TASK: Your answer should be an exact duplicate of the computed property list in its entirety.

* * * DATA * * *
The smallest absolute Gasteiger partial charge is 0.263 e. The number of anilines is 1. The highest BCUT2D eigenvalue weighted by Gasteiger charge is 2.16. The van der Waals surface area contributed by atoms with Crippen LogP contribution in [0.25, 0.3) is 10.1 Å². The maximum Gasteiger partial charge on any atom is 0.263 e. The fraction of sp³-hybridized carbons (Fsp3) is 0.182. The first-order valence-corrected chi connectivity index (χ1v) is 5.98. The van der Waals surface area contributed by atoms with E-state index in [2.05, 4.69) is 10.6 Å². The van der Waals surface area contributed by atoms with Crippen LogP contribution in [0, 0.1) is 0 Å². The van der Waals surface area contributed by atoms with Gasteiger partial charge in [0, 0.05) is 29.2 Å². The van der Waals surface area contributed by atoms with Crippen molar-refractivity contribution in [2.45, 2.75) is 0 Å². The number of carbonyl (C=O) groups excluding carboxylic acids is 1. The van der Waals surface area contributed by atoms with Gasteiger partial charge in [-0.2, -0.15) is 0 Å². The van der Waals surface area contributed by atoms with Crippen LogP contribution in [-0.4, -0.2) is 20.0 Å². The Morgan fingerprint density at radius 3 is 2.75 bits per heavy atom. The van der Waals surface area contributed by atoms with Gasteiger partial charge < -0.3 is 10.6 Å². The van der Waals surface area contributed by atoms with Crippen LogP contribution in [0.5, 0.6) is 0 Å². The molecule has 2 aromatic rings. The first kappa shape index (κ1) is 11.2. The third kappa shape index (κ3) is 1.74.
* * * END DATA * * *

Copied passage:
The smallest absolute Gasteiger partial charge is 0.263 e. The number of anilines is 1. The highest BCUT2D eigenvalue weighted by Gasteiger charge is 2.16. The van der Waals surface area contributed by atoms with Crippen LogP contribution in [0.25, 0.3) is 10.1 Å². The maximum Gasteiger partial charge on any atom is 0.263 e. The fraction of sp³-hybridized carbons (Fsp3) is 0.182. The first-order valence-corrected chi connectivity index (χ1v) is 5.98. The van der Waals surface area contributed by atoms with E-state index in [2.05, 4.69) is 10.6 Å². The van der Waals surface area contributed by atoms with Crippen LogP contribution in [0, 0.1) is 0 Å². The van der Waals surface area contributed by atoms with Gasteiger partial charge in [0, 0.05) is 29.2 Å². The van der Waals surface area contributed by atoms with Crippen molar-refractivity contribution in [2.45, 2.75) is 0 Å². The number of carbonyl (C=O) groups excluding carboxylic acids is 1. The van der Waals surface area contributed by atoms with Gasteiger partial charge in [-0.2, -0.15) is 0 Å². The van der Waals surface area contributed by atoms with Crippen LogP contribution in [-0.4, -0.2) is 20.0 Å². The Morgan fingerprint density at radius 3 is 2.75 bits per heavy atom. The van der Waals surface area contributed by atoms with Gasteiger partial charge < -0.3 is 10.6 Å². The van der Waals surface area contributed by atoms with Crippen LogP contribution in [0.5, 0.6) is 0 Å². The molecule has 2 aromatic rings. The first kappa shape index (κ1) is 11.2. The third kappa shape index (κ3) is 1.74.